“Every 28 Hours” is a project produced by the Oregon Shakespeare Festival under the leadership of Claudia Alick (OSF’s Associate Producer, Community) and The One-Minute Play Festival with Dominic D’Andrea (Producing Artistic Director,) in association with local St. Louis theater maker and producer Jacqueline Thompson (Assistant Professor of Acting and Directing, University of Missouri-St. Louis). Every 28 Hours is a national partnership focused on the widely shared and contested statistic that every twenty-eight hours a black person is killed by vigilante, security guard, or the police in the United States. The Every 28 Hours Plays consist of 72 one-minute plays inspired by the Black Lives Matter movement, with participation from artists across the nation.
The Ferguson Moment
In August of 2014, we created a project called The Ferguson Moment in collaboration with artists from The Oregon Shakespeare Festival, artists from across the U.S., and St. Louis. As news of Michael Brown’s death came forward, we connected with theatre artists in Ferguson and across the nation. We came together to spark and organize a national artistic response to the oppression, violence, and resistance happening in Ferguson, MO and its relationship to all of our communities and United States history. The project took place over three days where we witnessed, served, and collaborated in artistic exchange. This open source project built the bridges for each of us to continue artistic exploration in our own organizations. The Oregon Shakespeare Festival decided to continue with a national multi-perspective approach, and reached out to short form theater maker Dominic D’Andrea and The One‐Minute Play Festival (1MPF) to continue.
Click here to learn about the Ferguson Moment
A National Collaboration
Produced by the Oregon Shakespeare Festival under the leadership of Claudia Alick, OSF's Community Producer, and Dominic D’Andrea, The One-Minute Play Festival, Producing AD, in association with local St. Louis and national theater makers we developed The Every 28 Hours Plays, titled for the widely shared and contested statistic that every twenty-eight hours a black person is killed by vigilante, security guard, or the police in the United States. The Every 28 Hours Plays consists of 72 short plays and participation from artists across the nation inspired by the current Civil Rights movement.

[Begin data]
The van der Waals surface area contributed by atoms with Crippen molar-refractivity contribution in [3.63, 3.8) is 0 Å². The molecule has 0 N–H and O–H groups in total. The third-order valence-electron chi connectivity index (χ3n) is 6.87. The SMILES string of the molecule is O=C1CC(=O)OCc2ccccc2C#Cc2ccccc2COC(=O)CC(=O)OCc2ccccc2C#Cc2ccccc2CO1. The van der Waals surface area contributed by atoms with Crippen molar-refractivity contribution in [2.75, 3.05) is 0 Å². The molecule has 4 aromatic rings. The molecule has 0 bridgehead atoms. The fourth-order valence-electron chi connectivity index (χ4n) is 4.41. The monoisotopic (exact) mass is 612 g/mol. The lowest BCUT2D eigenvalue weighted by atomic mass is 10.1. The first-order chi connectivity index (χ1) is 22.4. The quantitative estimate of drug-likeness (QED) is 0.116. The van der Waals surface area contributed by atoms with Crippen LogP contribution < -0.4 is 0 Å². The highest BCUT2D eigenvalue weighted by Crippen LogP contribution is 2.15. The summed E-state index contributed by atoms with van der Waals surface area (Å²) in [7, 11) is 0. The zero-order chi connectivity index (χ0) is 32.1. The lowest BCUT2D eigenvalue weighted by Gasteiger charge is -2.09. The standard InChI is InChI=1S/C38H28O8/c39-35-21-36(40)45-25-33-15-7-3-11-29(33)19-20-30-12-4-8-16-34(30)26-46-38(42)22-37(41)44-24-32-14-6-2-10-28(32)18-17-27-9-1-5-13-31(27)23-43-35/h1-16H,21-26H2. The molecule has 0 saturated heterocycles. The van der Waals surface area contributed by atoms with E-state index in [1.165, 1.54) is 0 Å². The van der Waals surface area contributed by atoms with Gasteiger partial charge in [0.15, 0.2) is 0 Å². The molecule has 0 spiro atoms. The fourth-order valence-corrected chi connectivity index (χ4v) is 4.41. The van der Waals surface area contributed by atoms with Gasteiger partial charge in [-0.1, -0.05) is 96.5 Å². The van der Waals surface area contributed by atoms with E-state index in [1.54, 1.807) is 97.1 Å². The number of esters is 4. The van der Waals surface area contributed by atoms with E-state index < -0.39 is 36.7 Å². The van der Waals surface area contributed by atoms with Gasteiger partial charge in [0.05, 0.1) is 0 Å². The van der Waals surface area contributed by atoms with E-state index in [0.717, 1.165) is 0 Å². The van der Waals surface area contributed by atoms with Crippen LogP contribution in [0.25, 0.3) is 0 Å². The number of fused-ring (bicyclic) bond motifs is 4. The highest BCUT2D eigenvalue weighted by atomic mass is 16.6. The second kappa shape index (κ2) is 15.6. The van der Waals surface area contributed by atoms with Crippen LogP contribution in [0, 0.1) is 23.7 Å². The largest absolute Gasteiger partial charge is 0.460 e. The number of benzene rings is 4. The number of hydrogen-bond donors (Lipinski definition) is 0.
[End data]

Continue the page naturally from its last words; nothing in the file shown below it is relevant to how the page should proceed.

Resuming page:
During Phase One, theatres and playwrights around the country connected to craft a selection of one minute plays around that theme, or sent artists to St. Louis to develop the work on the ground.
Click here to learn more about Phase One of The Every 28 Hours Play
During Phase Two, guest artists traveled to St. Louis to engaged in a week of artistic exchange with St. Louis-based artists. All attended a lecture in UMSL Touhill Theatre by Dr. Terry Jones on race relations, and the history of St. Louis that led to the events in Ferguson; met with Duane Fosters' students at Normandy High School (Michael Brown's school); toured Ferguson with artist/activist Marty Casey; and facilitated a conversation with activists, artivists, and a police officer at The Urban League. All of this rich community engagement and artistic exploration seeded a environment to write more original plays on-site that were then integrated with the at-large collection. The entire collection of plays was then presented as staged readings in St. Louis at the Kranzberg Arts Center, and in Ferguson at the Dellwood Recreation Center, on October 23, 2015.
Click here to learn about Phase two of the project
Phase Three consists of the plays being done all over the United States with a specific month of concentrated programming taking place in October of 2016. This phase is already underway. Theaters like Trinity Repertory Theatre on the east coast and American Conservatory Theater on the west coast produced their own engagements on October 26 and 28 2015. "The activist community in Rhode Island has been present and vocal in the face of the national #blacklivesmatter movement," said Trinity Rep’s Community Engagement Coordinator Rebecca Noon. "We need to open the city’s public spaces to engage in this big conversation. ‘Every 28 Hours' promises to be one of those nights where art connects people around a life-and-death matter.” (Providence Journal)
Click here to learn about Phase three of the project